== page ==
Today’s installment of Behind the Stationery is a very special one, as we sit down with printmaker and business owner Katharine Watson! Katharine carves and prints each linoleum block entirely by hand to produce all kinds goods from stationery to textiles. Today she’s sharing her carving process with us, along with how local shows helped launch her full-time business and why she doesn’t believe in creative block. She’s a longtime favorite here on the OSBP and wrote our guide to block printing if you want more details on that! Take it away, Katharine! —Megan Soh
Photo by Maika Lindsay
From Katharine: My name is Katharine Watson and I run my namesake business from my studio in Portland, Maine. I started my business in 2009 after graduating from college and wanting to make the jump into being an artist. I started out doing linocuts on paper and stationery, and have since expanded to working with home goods, doing licensing for other companies, and doing custom design based on my linocuts.
I always knew I wanted to be an artist, but in college it seemed like being a fine art painter was the only real career path. Once I graduated I started working at a stationery store, continued printmaking in my free time, and began to do some small shows where I sold prints and hand-printed stationery. It started going well and I realized that there was a market for printmaking. I was surprised because I didn’t see being an artist as a full-time career option, but after about a year of working like crazy on the side, I was able to quit my other jobs and pursue printmaking and art full-time. I definitely credit doing all those local shows at first for some of my success: it was so helpful to get feedback in the early stages (whether it was vocalized or through what people purchased). It really helped me to figure out what would sell, and seeing people get excited about my work and style in the beginning was an amazing push to get started.
When I started my business I lived in Washington, D.C., and have since lived in rural Vermont and am now settled in Portland, Maine. My studio is in a converted barn behind my house, and that was our main requirement when we were house-hunting. I briefly considered getting a studio a little more separate from our house, but I love being able to work so close from home or run in quickly when I think of a good idea (and the commute is pretty great when it’s snowing).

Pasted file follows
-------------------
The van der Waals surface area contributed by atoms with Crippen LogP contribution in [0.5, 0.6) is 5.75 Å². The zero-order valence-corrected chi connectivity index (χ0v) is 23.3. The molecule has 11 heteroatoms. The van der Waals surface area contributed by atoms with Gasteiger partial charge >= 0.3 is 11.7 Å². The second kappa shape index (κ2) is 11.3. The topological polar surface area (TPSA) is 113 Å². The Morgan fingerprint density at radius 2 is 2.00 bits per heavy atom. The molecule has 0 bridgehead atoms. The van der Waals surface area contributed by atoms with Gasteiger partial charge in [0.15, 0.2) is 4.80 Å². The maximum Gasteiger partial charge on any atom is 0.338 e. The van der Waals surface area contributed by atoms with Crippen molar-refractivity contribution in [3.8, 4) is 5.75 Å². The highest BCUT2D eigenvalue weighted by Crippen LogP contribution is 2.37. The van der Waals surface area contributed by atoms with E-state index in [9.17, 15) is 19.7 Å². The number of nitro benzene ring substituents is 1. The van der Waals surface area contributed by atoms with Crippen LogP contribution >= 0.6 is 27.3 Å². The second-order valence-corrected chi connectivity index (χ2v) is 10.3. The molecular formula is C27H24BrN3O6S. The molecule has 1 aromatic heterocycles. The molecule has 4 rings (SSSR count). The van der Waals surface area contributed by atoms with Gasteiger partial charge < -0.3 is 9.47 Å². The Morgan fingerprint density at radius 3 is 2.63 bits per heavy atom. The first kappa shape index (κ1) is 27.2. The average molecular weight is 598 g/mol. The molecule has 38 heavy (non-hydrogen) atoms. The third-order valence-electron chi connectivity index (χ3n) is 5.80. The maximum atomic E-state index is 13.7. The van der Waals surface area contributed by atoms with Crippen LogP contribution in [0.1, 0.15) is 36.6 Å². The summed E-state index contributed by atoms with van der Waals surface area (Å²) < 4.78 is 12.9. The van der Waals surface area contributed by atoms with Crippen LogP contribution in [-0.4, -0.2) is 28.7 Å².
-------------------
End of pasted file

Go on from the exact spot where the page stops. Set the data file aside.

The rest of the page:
All of my stationery starts with hand-carved linoleum blocks, and we also offer block printed art prints, home goods, textiles, and custom work. I love stationery and printmaking, and it made sense to me when I was starting out to put the two together. When I first started, I didn’t know of anyone else who was working with linocuts, and that definitely helped me stand out in the beginning. Now, thanks to social media, I know of so many other artists working with linoleum. It’s so great to see other people’s work be more visible thanks to the internet, and also to see the resurgence in interest in printmaking that’s happened in the last few years.
My day usually starts with me working on email and social media messages, and taking care of the less glamorous business tasks like submitting files, tweaking designs, and putting invoices together. Those parts aren’t as Instagram-friendly as some of the other work I do, but I actually love doing it because it’s what allows me to work full-time for myself. I always appreciate every new inquiry or order because it keeps my business going, and I love getting requests that are a little outside of my comfort zone as they help me develop new ideas and styles. One of the nice things about being self-employed is that I don’t really have a set schedule. Some parts of the year I am working twelve hour days and rushing to get shipments out and meet deadlines, and other times I get to be more creative, try new styles, and work a little less. I’ve really gotten used to that balance, but it was one of the harder adjustments to running a business. At first I thought that slower times were a sign that things weren’t going well, and now I am able to recognize them as a necessary time to reset and keep pushing new ideas. I definitely wouldn’t be able to come up with new work if every month were as busy as December.